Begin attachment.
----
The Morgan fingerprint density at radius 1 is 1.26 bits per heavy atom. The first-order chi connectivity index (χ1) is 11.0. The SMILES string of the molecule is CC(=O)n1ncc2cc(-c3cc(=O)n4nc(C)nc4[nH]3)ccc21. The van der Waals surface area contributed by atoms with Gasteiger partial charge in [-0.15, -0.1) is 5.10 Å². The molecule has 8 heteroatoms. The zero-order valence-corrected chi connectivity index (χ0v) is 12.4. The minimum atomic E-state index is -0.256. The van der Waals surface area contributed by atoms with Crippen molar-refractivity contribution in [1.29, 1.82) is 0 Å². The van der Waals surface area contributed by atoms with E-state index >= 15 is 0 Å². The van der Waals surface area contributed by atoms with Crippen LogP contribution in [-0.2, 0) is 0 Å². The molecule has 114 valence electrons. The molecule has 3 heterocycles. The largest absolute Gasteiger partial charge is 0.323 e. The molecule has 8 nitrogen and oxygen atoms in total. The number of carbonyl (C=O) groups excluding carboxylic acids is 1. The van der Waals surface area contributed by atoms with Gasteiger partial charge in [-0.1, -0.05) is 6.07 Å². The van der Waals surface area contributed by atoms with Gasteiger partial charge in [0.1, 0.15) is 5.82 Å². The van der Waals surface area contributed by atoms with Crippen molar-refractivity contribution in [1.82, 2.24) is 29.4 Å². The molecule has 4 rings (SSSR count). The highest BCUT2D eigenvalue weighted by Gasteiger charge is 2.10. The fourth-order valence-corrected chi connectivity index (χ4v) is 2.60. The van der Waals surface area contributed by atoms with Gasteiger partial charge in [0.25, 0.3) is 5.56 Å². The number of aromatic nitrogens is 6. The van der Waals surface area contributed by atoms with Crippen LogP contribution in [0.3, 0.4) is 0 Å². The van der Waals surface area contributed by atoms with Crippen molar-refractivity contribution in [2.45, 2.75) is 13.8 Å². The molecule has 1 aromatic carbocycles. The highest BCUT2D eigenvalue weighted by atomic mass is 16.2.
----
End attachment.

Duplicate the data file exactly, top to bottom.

The Morgan fingerprint density at radius 1 is 1.26 bits per heavy atom. The first-order chi connectivity index (χ1) is 11.0. The SMILES string of the molecule is CC(=O)n1ncc2cc(-c3cc(=O)n4nc(C)nc4[nH]3)ccc21. The van der Waals surface area contributed by atoms with Gasteiger partial charge in [-0.15, -0.1) is 5.10 Å². The molecule has 8 heteroatoms. The zero-order valence-corrected chi connectivity index (χ0v) is 12.4. The minimum atomic E-state index is -0.256. The van der Waals surface area contributed by atoms with Crippen molar-refractivity contribution in [1.29, 1.82) is 0 Å². The van der Waals surface area contributed by atoms with E-state index >= 15 is 0 Å². The van der Waals surface area contributed by atoms with Crippen LogP contribution in [-0.2, 0) is 0 Å². The molecule has 114 valence electrons. The molecule has 3 heterocycles. The largest absolute Gasteiger partial charge is 0.323 e. The molecule has 8 nitrogen and oxygen atoms in total. The number of carbonyl (C=O) groups excluding carboxylic acids is 1. The van der Waals surface area contributed by atoms with Gasteiger partial charge in [-0.1, -0.05) is 6.07 Å². The van der Waals surface area contributed by atoms with Gasteiger partial charge in [0.1, 0.15) is 5.82 Å². The van der Waals surface area contributed by atoms with Crippen molar-refractivity contribution in [1.82, 2.24) is 29.4 Å². The molecule has 4 rings (SSSR count). The highest BCUT2D eigenvalue weighted by Gasteiger charge is 2.10. The fourth-order valence-corrected chi connectivity index (χ4v) is 2.60. The van der Waals surface area contributed by atoms with Gasteiger partial charge in [0.25, 0.3) is 5.56 Å². The number of aromatic nitrogens is 6. The van der Waals surface area contributed by atoms with Crippen LogP contribution in [0.3, 0.4) is 0 Å². The van der Waals surface area contributed by atoms with Crippen molar-refractivity contribution in [2.45, 2.75) is 13.8 Å². The molecule has 1 aromatic carbocycles. The highest BCUT2D eigenvalue weighted by atomic mass is 16.2.